“This is a young, thin bear cub. They move with their mothers and hunt poorly at this age. Since the bear walked for several days with a can stuck in her tongue, she could neither eat nor drink, so she was a little dehydrated”, told the Moscow Zoo head veterinarian Mikhail Alshinetsky.
The operation to rescue the polar bear was successful. Experts found the bear three kilometers from Dikson airport: with one shot they put it to sleep in order to provide further assistance.
“We managed to inject sleeping pills from the first shot. The bear was immobilized and the can was successfully removed within ten minutes”, said the Nornickel Polar Division representative Konstantin Veresov who took part in the predator’s rescue.
Veterinarian Mikhail Alshinetsky said that the can had been removed from the bear’s tongue after anesthesia, and the wound had been treated. Then they injected anti-inflammatory drugs and transported the female to its natural habitat: at a distance of 50-100 kilometers from the village of Dikson.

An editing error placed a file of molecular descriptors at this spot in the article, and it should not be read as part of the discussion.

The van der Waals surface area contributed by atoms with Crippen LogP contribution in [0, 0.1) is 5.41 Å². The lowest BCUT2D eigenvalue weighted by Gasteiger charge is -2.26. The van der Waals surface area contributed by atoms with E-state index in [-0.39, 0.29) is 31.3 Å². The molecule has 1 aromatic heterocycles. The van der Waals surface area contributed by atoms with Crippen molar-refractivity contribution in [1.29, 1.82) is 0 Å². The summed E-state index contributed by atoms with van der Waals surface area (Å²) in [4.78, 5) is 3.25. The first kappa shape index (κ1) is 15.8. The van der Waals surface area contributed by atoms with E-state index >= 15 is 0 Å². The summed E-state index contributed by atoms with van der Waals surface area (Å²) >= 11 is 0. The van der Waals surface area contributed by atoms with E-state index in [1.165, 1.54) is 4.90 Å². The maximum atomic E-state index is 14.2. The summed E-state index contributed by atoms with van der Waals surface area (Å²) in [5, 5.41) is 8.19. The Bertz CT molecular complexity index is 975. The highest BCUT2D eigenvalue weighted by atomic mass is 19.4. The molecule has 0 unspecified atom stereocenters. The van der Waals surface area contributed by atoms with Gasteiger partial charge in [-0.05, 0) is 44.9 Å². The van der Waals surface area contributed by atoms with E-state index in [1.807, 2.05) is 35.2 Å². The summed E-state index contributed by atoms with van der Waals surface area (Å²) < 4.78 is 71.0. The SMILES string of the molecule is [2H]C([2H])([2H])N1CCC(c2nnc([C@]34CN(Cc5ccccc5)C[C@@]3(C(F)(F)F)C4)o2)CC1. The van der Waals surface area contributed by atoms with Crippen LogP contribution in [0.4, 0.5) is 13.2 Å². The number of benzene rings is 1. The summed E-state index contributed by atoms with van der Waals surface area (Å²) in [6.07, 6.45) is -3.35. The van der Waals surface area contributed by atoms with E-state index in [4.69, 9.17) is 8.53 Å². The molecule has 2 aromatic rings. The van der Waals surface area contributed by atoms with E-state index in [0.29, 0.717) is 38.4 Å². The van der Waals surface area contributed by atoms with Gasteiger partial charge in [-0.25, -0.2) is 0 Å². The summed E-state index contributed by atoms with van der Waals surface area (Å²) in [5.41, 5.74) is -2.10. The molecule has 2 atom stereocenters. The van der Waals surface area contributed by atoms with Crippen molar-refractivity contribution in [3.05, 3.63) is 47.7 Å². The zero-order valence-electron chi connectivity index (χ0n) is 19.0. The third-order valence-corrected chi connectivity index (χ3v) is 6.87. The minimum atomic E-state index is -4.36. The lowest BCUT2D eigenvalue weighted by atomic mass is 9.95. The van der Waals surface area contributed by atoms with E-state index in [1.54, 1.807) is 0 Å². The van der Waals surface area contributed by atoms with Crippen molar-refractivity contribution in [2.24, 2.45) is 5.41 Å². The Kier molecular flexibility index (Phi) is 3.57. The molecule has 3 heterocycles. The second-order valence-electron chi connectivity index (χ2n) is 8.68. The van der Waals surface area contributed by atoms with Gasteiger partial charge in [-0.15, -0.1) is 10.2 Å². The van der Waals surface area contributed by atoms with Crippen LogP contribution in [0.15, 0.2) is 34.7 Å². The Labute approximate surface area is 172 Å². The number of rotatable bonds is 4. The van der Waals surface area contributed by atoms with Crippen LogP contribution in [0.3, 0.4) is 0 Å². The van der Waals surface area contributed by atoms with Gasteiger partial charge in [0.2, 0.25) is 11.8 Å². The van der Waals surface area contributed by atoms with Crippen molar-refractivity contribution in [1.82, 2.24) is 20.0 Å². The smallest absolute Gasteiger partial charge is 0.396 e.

“The wounds were not serious. When we were flying away, the animal was already recovering from anesthesia and raising its head. The bear needs time to recover, so we left three bags of treats: 50 kilos of fish”, added Alshinetsky.
According to him, the Nornickel provided significant assistance in the operation:
“Especially I would like to mention the Nornickel company’s assistance. It organized a helicopter, the necessary things for transporting the animal. For example: a cage was made at the Norilsk Mechanical plant. All these made it possible to transport the bear to wildlife.”
Let us remind that the story of a polar bear that got into trouble was followed by caring residents from all the country regions. After the can got stuck in the predator’s mouth, it went out in search of help to the Dikson village. The locals tried to pull out the can, but they failed. Federal Service for Supervision of Natural Resources took the situation under personal control. The department noted that wild animals suffer because of the garbage accumulated beyond the Arctic Circle.
Text: Ekaterina Elkanova, Photo: Nornickel Polar Division press service